October 9, 2013 by Reader's Connection
The winner of the 2013 Nobel Prize for Literature will be announced tomorrow. We look back, now, to some of the works by Mo Yan, the Chinese novelist and story writer who won the prize last year.
Click on his name to see all of his titles at the library. Many of these are in the original Chinese, but here are reviews of a few English translations. (The publication dates listed are those of editions in English.)
This novel is every bit as rambunctious and bizarre as the summary will suggest. The story begins in Hell, whose placid sadistic calm is disturbed by the bitter complaints of Ximen Nao, a prosperous landowner arrested and executed when Chairman Mao’s policy of “land reform” required the seizure of Nao’s property. Unable to extract the stubborn Nao’s confession of wrongdoing, Lord Yama (aka Satan) agrees to “send him back” to earth. But Nao finds he isn’t himself, as he lives through successive reincarnations as a donkey, ox, pig, dog and monkey during a half-century of the Cultural Revolution, up to the beginning of the new millennium . . . [Yan] makes broadly comic use of himself as a meddlesome, career-oriented hack whose versions of important events are, we are assured, not to be trusted. — Kirkus Reviews
Big Breasts & Wide Hips (2004)
. . . the elaborate, fleet and episodic plot-is arresting and satisfying. The book opens as two creatures struggle to give birth: Shangguan Lu, the beleaguered mother of seven daughters, and the family donkey, who ends up getting the wealth of aid and sympathy from Lu’s mother-in-law. It’s a revealing scene that effectively lays out the themes of Mo Yan’s brutal, inspired work and suggests the significance of its title: in a harsh environment like rural China where survival is not guaranteed but a privilege fought for every day, humans, and especially women, have only their bodies and their animal instincts to depend on, with fate often stepping in to play a cruel hand. However, this doesn’t stop the daughters of grimly resolute Lu from developing into a clan of steely-eyed women who throughout the book make choices and meet destinies that are at turns heartening, vicious and breathtaking. Most of the book is narrated by Jintong, the weak and spoiled son who breast-feeds well into childhood, provoking derision and disgust from his sisters. His lack of stature makes him a compelling narrator, a frontline observer who is invested in the outcomes but always something of an outsider. — Publishers Weekly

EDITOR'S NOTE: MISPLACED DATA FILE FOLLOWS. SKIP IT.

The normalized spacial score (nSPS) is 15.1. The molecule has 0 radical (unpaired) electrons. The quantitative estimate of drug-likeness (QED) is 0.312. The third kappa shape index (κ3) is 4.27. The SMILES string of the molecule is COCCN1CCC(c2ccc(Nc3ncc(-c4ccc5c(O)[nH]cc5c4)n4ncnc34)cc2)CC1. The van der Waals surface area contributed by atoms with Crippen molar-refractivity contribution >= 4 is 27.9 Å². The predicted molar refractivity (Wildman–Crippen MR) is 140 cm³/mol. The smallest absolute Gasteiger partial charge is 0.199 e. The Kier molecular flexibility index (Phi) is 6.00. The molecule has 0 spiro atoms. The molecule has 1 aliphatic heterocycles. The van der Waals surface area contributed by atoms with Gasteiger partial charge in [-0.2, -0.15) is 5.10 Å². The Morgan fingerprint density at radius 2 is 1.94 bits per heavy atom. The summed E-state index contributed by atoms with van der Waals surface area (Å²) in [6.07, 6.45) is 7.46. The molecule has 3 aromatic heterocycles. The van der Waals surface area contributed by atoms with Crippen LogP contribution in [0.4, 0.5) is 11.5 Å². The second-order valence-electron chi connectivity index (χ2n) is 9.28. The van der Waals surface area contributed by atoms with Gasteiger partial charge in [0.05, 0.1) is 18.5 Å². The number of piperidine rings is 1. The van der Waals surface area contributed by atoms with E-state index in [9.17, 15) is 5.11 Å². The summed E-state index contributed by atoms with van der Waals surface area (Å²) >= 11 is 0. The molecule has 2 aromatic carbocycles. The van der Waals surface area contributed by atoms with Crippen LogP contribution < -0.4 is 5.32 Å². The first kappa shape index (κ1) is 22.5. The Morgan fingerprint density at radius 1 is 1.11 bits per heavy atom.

The Republic of Wine (2000)
You may think you’re watching Twin Peaks on Chinese television halfway through this rumbustious melodramatic satire by the internationally acclaimed author. The story opens in straightforward fashion, as a middle-aged government inspector, Ding Gou’er, is sent to a remote northeastern province to investigate allegations of cannibalism and other misbehavior in a booze-ridden Shangri-La known as “Liquorland.” Ding’s increasingly bizarre misadventures, which involve a sybaritic mining mogul (a wonderfully drawn Falstaffian villain) nicknamed ’Diamond Jin” and a ferociously amorous “lady trucker,” are wittily juxtaposed against author Mo Yan’s surreal ongoing correspondence with Li Yidou (a native Liquorlander), an importunate wannabe writer who sends the baffled novelist copies of his own short stories: haywire narratives which ingenuously dramatize Li’s own political opinions, sexual fantasies, and paranoid delusions . . . Mo Yan has heretofore looked like China’s Maxim Gorky; it now seems he may also be his country’s Evelyn Waugh or Groucho Marx. — Kirkus Reviews